The YWCA Great Ydeas Small Grants Program is back again this year, with seven innovation grants awarded to local women for projects that empower the community.
YWCA Canberra CEO Frances Crimmins says the innovation ideas of Canberra women are diverse, ground-breaking and, when supported, have an incredible long-term impact on improving the community.
Grants of up to $2,000 are awarded to local women, including female identifying and non-binary people and girls, in the categories of small business, community development, the arts, diversity and inclusion, social enterprise, and professional development. This year’s program saw a pool of $14,000 in funding through the support of businesses and philanthropic partnerships.
Kate Crowhurst received the Mentoring/Idea to Impact Workshop Series grant for her The Money Bites financial literacy podcast and blog, aiming to normalise conversations about money for women; The Creativity grant went to Canberra musician Vendulka Witcha to collaborate on a single to be released on all platforms; and Jennifer Robertson was awarded the STEAM grant for her and PhD student Wei Wei Hou’s research to produce a device to help stroke patients with speech deficits.
Additionally, four grants were available for women of all ages to help fund a start-up, new project or professional development, with the following grants awarded: Saba Awan for On the Ground, a website that aims to recognise local women of colour working in various fields and provide the community with a direct way to contact them; Rosalind Moran for Living Letters, a series of guided workshops to increase engagement with literature throughout the Canberra community; Katherine Guerin-Smith for the Sexy Health Social Hour, an event for lesbian, bisexual and queer people, including transgender, non-binary and gender diverse people, providing inclusive sexual health information; and Sophie Holloway for How You Bin, a campaign promoting sustainability in the Bungendore community.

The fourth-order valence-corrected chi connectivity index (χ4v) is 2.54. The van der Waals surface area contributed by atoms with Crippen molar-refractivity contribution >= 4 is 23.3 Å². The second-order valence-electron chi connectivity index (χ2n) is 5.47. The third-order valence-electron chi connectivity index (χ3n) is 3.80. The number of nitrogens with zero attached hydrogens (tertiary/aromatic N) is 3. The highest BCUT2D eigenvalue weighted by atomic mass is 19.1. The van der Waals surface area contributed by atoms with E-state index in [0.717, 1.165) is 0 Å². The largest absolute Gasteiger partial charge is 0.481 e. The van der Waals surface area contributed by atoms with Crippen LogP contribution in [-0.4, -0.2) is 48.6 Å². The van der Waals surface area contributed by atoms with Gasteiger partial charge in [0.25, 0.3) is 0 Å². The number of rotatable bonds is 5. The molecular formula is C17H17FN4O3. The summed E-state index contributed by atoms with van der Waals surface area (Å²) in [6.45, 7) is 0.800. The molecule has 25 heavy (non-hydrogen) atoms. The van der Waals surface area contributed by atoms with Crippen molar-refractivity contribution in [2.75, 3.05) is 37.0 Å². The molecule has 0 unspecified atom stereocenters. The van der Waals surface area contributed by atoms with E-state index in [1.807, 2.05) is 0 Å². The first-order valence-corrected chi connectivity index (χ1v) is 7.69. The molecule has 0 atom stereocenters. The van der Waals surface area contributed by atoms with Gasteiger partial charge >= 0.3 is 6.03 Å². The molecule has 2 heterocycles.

“It’s wonderful to see the growth of the Great Ydeas program over the decade, and the important impact this program has made on Canberra women and our broader community,” Ms Crimmins says.
“Our past recipients have gone on to achieve amazing things. One of our 2015 recipients, Caterina Giorgi, used her grant to create For Purpose, which works with not-for-profit and purposeful organisations to build their strategic, advocacy and communication capacity. For Purpose is a forerunner in the community working every day to tackle some of Australia’s biggest social, health and environmental problems.”